In the early 90s’, Europe was shaken by the fear that the prions from “mad cow disease” (bovine spongiform encephalopathy) would transmit the disease to humans via beef products. In 1996, the first variant Creutzfeldt-Jakob (vCJD) patients were described, and the same year our Bovine Spongiform Encephalopathy (BSE) transmission studies to cynomolgus macaques demonstrated that the BSE prion was highly infectious for primates, inducing brain lesions identical to those observed in vCJD patients. These studies provided the first experimental evidence that vCJD was BSE in humans. Subsequent studies established the BSE/vCJD-infected cynomolgus macaque as a robust model to study the pathogenesis of vCJD. We showed rapid adaptation of BSE prions to primates upon subsequent passage, and their distribution in peripheral tissues and blood. Some key studies are summarized in the present paper.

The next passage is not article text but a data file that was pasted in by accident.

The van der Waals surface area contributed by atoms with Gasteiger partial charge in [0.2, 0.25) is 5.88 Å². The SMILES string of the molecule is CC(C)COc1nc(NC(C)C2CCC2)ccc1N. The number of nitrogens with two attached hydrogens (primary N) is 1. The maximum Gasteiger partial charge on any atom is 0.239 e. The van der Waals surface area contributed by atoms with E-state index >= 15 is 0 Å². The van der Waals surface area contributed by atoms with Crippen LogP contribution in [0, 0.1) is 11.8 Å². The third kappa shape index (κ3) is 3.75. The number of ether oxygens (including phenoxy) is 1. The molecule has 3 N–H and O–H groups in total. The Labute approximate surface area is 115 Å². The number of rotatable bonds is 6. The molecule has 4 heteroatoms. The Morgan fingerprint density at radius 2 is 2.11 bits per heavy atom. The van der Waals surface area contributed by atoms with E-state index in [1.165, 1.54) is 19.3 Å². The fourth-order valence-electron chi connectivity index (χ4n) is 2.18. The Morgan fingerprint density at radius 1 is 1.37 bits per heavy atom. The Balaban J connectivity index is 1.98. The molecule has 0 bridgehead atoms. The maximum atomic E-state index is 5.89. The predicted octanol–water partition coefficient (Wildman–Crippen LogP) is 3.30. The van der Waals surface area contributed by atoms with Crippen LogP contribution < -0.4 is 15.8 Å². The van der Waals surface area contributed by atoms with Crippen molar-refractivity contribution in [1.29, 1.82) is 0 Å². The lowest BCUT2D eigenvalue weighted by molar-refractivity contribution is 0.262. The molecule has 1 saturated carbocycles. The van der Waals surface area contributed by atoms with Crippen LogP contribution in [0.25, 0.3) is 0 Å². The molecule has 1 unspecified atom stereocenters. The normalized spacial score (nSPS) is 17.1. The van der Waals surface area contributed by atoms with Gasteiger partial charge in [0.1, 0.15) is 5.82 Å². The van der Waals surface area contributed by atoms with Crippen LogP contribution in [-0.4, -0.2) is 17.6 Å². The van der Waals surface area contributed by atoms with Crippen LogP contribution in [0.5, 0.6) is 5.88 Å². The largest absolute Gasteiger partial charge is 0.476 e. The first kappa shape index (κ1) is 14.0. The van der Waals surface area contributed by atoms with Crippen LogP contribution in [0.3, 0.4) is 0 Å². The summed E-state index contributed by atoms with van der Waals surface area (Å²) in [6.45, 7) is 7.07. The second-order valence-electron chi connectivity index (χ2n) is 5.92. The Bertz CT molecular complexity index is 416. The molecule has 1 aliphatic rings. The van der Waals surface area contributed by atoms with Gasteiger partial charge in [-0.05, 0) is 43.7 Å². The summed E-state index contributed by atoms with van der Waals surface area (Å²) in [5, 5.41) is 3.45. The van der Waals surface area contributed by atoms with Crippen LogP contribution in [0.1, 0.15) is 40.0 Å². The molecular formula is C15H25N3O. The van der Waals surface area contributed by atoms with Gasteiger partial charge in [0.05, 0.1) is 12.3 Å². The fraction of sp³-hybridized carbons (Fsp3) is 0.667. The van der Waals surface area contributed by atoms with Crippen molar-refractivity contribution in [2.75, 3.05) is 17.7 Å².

The Food Safety Commission of Japan (FSCJ) conducted a risk assessment on antimicrobial-resistant bacteria arising from the use of colistin sulfate, which is used as a feed additive and veterinary medicinal products in the livestock. Both Salmonella and E. coli were considered as potential antimicrobial-resistant bacteria to be selected under the use of colistin sulfate in the livestock. As only limited reports were available on the colistin-resistance in Salmonella, FSCJ conducted a risk assessment focusing on E. coli as a hazard, on which the information was rather available. In the release assessment, the degree of possible selection of the hazard was evaluated as “Medium”. Considering proper cooking of the livestock products, the degree of possible human exposure to the resistant bacteria via livestock products was evaluated as “Low”. The degree of possible reduction or loss of clinical effectiveness was evaluated as “High” considering the current situation of colistin use in human medicine. From the above, the overall estimation of the risk was “Medium”.